Garda Station on O’Connell Street will crack down on ‘criminal and anti-social behaviour’ – The Irish Times

A new Garda station is due to open on O’Connell Street in Dublin on Friday, almost a year after Fine Gael Justice Minister Helen McEntee presented plans for it.

The train station, near the Savoy cinema on the city’s main thoroughfare, will include a public office and will be seen as a launch pad for efforts to combat crime in the region.

It will also house the Irish Tourism Assistance Service, which will offer practical assistance to visitors who are victims of crime.

Concerns about one of the capital’s most famous streets have mounted – last October, RTÉ’s prime time focused on the area’s problems with drug trafficking, violence and physical humiliation.

Before the official opening on Friday, Taoiseach Leo Varadkar said it would help Gardaí reassure the public, visitors and businesses that the city center is safe.

In a location heavily frequented by tourists and businesses, the station aims to bring high-visibility policing and be a hub for Operation Citizen, through which Gardaí have been cracking down on anti-social behavior and public order. Operation Spire has also dealt with street drug trafficking in the area.

Justice Secretary Simon Harris said the site would increase Lake Garda’s visibility “and help both deter crime and reassure communities”.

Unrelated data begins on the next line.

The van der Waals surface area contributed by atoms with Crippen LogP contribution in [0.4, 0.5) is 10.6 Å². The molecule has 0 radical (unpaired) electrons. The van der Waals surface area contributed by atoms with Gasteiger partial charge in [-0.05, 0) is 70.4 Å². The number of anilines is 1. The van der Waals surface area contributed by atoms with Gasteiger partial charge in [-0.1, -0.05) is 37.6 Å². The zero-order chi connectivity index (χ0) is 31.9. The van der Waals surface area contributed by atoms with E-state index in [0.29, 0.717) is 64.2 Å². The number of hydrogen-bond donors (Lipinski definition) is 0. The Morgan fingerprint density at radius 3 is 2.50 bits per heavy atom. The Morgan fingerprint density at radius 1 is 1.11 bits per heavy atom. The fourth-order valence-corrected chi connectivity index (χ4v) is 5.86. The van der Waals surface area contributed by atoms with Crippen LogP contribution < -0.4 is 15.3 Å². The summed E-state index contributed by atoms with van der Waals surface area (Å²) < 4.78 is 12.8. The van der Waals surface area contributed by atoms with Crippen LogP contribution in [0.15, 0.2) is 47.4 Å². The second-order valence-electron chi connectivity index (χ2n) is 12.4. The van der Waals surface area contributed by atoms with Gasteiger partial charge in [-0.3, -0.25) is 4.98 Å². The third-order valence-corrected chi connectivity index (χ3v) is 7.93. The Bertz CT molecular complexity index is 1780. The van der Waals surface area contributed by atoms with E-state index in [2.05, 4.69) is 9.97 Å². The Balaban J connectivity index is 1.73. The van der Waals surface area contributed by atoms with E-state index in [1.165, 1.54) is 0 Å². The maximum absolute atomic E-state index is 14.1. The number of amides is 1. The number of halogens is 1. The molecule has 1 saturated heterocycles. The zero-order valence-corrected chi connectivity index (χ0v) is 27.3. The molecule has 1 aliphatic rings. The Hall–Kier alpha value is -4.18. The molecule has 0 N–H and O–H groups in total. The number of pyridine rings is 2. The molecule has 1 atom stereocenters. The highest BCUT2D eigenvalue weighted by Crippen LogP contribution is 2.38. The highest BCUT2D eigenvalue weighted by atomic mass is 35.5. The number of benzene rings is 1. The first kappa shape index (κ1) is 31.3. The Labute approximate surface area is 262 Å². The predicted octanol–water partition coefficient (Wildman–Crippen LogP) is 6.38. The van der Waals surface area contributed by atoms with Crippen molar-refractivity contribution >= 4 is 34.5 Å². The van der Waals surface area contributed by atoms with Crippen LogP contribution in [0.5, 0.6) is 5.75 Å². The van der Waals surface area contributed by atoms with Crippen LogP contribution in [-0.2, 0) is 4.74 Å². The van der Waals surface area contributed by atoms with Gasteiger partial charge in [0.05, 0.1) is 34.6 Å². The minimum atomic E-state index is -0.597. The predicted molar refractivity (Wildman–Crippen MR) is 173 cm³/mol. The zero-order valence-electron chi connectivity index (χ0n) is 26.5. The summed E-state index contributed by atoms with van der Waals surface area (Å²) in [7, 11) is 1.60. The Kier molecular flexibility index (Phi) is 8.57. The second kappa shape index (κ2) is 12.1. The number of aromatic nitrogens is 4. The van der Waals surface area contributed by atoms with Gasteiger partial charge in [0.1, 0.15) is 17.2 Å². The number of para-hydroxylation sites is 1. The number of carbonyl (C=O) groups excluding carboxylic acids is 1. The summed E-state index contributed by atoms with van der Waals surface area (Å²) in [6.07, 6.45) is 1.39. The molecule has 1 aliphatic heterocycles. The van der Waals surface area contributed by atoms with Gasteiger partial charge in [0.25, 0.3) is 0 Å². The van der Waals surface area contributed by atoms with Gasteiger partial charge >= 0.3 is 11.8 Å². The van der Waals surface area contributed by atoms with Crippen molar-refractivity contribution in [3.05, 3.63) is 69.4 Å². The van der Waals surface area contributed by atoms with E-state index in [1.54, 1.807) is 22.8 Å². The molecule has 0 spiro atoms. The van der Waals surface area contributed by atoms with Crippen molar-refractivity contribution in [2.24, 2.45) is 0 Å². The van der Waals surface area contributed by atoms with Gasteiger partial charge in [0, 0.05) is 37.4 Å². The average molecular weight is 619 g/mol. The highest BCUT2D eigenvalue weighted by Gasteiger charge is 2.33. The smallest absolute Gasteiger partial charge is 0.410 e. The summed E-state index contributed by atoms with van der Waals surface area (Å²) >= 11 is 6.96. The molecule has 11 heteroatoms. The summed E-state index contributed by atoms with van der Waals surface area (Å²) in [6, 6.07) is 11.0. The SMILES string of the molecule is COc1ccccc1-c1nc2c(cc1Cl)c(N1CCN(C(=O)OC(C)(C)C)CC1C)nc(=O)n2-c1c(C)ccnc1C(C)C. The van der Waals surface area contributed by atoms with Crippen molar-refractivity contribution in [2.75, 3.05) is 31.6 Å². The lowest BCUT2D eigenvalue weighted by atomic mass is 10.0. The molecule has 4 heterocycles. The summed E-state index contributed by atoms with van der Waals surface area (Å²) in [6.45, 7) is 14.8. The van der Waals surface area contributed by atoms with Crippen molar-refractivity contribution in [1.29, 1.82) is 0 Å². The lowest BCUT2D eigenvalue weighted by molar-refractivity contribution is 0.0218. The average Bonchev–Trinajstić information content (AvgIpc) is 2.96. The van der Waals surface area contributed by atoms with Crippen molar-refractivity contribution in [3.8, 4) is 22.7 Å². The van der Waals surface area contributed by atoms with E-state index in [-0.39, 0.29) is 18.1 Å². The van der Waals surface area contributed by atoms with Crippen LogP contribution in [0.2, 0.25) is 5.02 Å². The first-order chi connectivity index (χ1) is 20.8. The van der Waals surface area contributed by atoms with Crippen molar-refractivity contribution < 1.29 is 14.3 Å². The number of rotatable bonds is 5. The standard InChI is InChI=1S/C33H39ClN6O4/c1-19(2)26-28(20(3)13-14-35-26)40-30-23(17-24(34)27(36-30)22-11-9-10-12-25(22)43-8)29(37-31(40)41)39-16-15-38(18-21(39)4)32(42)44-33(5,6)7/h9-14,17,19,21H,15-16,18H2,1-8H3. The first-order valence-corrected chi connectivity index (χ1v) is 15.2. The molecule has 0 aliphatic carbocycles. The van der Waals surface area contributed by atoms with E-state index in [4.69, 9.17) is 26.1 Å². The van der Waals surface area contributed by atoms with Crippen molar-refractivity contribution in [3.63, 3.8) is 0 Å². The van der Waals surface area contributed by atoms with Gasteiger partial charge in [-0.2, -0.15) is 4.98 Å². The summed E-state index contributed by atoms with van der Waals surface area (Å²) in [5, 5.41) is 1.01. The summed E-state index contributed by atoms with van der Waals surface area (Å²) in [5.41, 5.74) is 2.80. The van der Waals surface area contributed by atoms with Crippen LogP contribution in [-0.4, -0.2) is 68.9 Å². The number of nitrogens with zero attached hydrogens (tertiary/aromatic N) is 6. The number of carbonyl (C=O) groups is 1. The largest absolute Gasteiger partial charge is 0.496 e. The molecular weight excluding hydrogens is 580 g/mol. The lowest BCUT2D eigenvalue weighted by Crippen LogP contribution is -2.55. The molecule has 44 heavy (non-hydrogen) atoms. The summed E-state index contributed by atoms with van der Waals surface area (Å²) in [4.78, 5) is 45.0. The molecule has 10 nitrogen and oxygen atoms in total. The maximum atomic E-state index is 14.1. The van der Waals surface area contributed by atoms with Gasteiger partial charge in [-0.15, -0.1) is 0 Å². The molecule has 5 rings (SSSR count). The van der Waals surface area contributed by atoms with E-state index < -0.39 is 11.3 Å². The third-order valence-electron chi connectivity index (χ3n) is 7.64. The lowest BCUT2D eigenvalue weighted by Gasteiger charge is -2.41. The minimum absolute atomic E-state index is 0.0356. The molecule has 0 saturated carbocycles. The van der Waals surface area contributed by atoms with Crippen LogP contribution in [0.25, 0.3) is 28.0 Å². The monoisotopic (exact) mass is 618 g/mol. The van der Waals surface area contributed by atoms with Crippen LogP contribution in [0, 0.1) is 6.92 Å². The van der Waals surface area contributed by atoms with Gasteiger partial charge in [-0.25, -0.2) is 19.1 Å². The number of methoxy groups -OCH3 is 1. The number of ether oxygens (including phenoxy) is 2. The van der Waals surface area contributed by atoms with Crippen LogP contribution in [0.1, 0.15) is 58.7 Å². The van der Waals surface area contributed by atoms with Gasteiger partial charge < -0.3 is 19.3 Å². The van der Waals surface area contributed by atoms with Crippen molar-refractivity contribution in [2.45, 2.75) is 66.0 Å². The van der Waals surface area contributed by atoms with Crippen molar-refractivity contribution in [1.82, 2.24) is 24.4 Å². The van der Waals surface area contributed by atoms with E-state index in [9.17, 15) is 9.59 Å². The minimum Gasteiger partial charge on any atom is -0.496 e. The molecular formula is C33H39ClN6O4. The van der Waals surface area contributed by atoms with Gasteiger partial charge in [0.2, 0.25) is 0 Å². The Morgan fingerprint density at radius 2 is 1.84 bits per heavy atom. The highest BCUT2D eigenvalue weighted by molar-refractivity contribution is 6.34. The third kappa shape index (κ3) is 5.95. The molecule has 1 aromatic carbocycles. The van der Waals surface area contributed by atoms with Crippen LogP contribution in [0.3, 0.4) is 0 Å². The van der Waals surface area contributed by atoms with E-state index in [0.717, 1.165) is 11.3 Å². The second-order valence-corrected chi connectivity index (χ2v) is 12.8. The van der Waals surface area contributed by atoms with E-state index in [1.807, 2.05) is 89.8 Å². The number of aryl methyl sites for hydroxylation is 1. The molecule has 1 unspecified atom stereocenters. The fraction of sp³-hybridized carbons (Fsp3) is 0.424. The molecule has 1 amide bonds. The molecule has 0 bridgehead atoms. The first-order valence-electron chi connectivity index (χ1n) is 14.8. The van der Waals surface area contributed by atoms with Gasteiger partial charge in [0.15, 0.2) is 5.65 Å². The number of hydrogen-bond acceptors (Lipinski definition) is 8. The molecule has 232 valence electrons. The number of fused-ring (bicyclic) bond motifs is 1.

Plans for the new station, which is located at 13A Upper O’Connell Street, were unveiled by Ms McEntee at a meeting of the Fine Gael parliamentary party last April.

Announcing the station’s opening, the Justice Department said new community security guards would also patrol the O’Connell Street area on weekends, providing a visible presence “that will act both as a deterrent against criminal and anti-social behavior and as a means of reassurance.” communities”.

This system was criticized last November by Sinn Féin Justice spokesman Martin Kenny as “sticking tape” “because of the government’s continued failure to provide an adequate policing system”.

Funded by the Community Safety Innovation Fund, community wardens will patrol Dublin’s north inner city to “monitor and report anti-social behavior and any issues affecting the safety of the community”.

Much hope is being pinned on the new Garda station to help reverse the bad reputation that O’Connell Street has had to shake in recent years.

In last October’s Dáil, Social Democrat TD Róisín Shortall observed that “almost everything on the one hand, from the Spire to the Ambassador Theater, is dilapidated and derelict”. Garda Station on O’Connell Street will crack down on ‘criminal and anti-social behaviour’ – The Irish Times

Dais Johnston

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